Home' Navy News : July 8th 2010 Contents NAVY NEWS
July 8, 2010
THIS may be the last
Mystery Ship column.
Although I am out of
Reserve days, I felt duty
bound to provide the loyal band of
'mystery shippers' who accepted the
challenge to identify 'Miss June'
with the answer.
First in was John Partington.
A man of few words, John says:
"I think Miss June is HMAS Stuart
I." Sorry John, she's not.
Ex-PO Dave Rickard -- from
the state where the AWD Alliance
is getting our new Air Warfare
Destroyers together -- senses some-
thing foreign about Miss June.
Dave says, "It is with a complete
lack of confidence that I'm going
to have a crack at Miss June (meta-
phorically speaking of course) and
settle on her being a 'between the
wars' destroyer of the Royal Dutch
"That said, I think she might
be the Admiralen class destroyer
HNLMS Witte de With, commis-
sioned in 1928 and damaged in the
Battle of the Java Sea, before finally
being sunk in March, 1942. Though,
as Miss June seems to have a dis-
tinct clipper bow, unlike others in
the Admiralen class, I think I might
be sunk too."
Dave, you're right -- not in iden-
tifying Miss June, but in the fact that
you 'might be sunk'. She's not Witte
Dave's on the right track though:
She's neither Australian nor British.
CPOSN Junior Marshall gets
closer, in terms of identifying her
country of origin with, "... I believe
her to be the French mine-laying
cruiser Pluton. Probably late in the
'30s or after WWII, but the name
and class are wrong."
Tony Woodland comes even
closer, writing, "June...looks very
French so I think it is one of the
sloops that were based in the Pacific
area...say Amiral Garner of the
Dumont D'ville class of which there
were four. About 1800 tonnes and
with diesel engines achieved about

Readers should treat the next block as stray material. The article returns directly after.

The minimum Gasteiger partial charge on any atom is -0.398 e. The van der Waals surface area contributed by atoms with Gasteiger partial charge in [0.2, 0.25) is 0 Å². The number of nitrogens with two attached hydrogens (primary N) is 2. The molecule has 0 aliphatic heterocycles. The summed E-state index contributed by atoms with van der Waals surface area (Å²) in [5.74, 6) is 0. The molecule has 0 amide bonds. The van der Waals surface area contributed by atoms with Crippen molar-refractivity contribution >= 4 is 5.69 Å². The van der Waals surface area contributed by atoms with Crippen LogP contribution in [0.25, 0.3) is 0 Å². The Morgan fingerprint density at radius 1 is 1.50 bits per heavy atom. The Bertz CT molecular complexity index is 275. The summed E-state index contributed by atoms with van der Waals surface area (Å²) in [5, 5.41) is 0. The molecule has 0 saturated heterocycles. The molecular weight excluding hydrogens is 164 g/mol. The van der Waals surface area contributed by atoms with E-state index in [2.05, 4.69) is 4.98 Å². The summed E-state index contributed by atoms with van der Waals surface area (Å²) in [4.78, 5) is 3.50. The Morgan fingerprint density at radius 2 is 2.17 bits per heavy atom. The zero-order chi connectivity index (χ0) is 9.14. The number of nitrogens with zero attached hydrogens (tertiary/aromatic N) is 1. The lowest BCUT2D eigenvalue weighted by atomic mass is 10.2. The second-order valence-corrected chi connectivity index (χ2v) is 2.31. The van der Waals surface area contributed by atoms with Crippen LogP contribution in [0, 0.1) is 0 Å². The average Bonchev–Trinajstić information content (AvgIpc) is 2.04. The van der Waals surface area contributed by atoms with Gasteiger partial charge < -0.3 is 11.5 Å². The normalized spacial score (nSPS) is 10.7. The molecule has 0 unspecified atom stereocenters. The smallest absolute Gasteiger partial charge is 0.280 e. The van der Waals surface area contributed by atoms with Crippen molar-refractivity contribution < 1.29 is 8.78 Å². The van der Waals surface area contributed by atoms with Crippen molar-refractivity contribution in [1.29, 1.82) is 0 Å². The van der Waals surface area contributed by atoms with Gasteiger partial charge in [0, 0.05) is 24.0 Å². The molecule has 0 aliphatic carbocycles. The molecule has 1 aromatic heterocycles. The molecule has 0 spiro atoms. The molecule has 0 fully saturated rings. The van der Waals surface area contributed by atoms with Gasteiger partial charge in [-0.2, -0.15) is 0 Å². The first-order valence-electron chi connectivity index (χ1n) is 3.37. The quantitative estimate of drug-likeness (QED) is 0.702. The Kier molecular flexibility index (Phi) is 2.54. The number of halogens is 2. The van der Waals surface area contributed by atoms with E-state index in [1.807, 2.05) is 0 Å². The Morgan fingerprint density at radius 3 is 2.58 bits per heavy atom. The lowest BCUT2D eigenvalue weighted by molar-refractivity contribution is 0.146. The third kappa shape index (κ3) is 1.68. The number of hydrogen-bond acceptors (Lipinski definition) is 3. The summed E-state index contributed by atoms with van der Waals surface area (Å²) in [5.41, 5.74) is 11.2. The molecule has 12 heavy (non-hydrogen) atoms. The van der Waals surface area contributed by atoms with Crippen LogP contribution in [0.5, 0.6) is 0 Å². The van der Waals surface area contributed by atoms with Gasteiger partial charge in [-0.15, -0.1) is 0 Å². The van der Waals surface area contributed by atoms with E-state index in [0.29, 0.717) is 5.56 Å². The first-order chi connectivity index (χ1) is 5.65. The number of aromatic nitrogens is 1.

"If it is Amiral Garner (or
Garnier) she is named after a
French Admiral who lived in the 19th
Century and had something to do
with naval action in the then-French
colonies in Indo-China."
Very good, Tony, and very
close... probably close enough for
me to give it to you.
Another regular who's sel-
dom wrong, SO Targets in FHQ,
SQNLDR Jimbo Stewart, also goes
very close. He says: "I believe your
mystery ship Miss June is one of the
eight Bougainville class 'Colonial'
Sloops, launched for the French
Navy between 1931 and 1934.
"Designed for colonial service,
these ships had enhanced standards
of habitability for their ships' com-
"By a twist of fate, the name-
ship of the class, Bougainville (serv-
ing with the Vichy-French Navy),
was sunk by her sister, Savorgnan
de Brazza (serving with the Free
French forces) off Libreville (French
"Other sisters lost/neutralised
were Rigault de Genanilly (torpe-
doed by a British submarine off
Algiers) and D'Entrecausteaux --
severely damaged by allied forces at
Diego Suarez (Madagascar), while
D'Iberville was scuttled along with
most of the French Mediterranean
Fleet to avoid capture by German
forces occupying Vichy-held France.
"I have taken a punt that Miss
June is Dumont D'Urville, launched
The French connection
The details Gordon provided are
contained in the breakout (right).
Finally, I must acknowledge the
entry of LEUT A. McNeill, who
correctly identified the class of ship,
writing, "Miss June, is a French
Navy sloop of the Bougainville
class. However it is difficult to
determine which ship of the class is
shown in the photo.
"Ten ships of the Bougainville
class were ordered, with eight
being completed -- Bougainville,
Dumont d'Urville, Savorgnan de
Brazza, D'Entrecasteaux, Rigault
de Genouilly, Admiral Charner,
D'Iberville and La Grandiere. The
Bougainville class had shallow
draught, enabling them to operate
in rivers, while carrying an infantry
company, making them ideal for ser-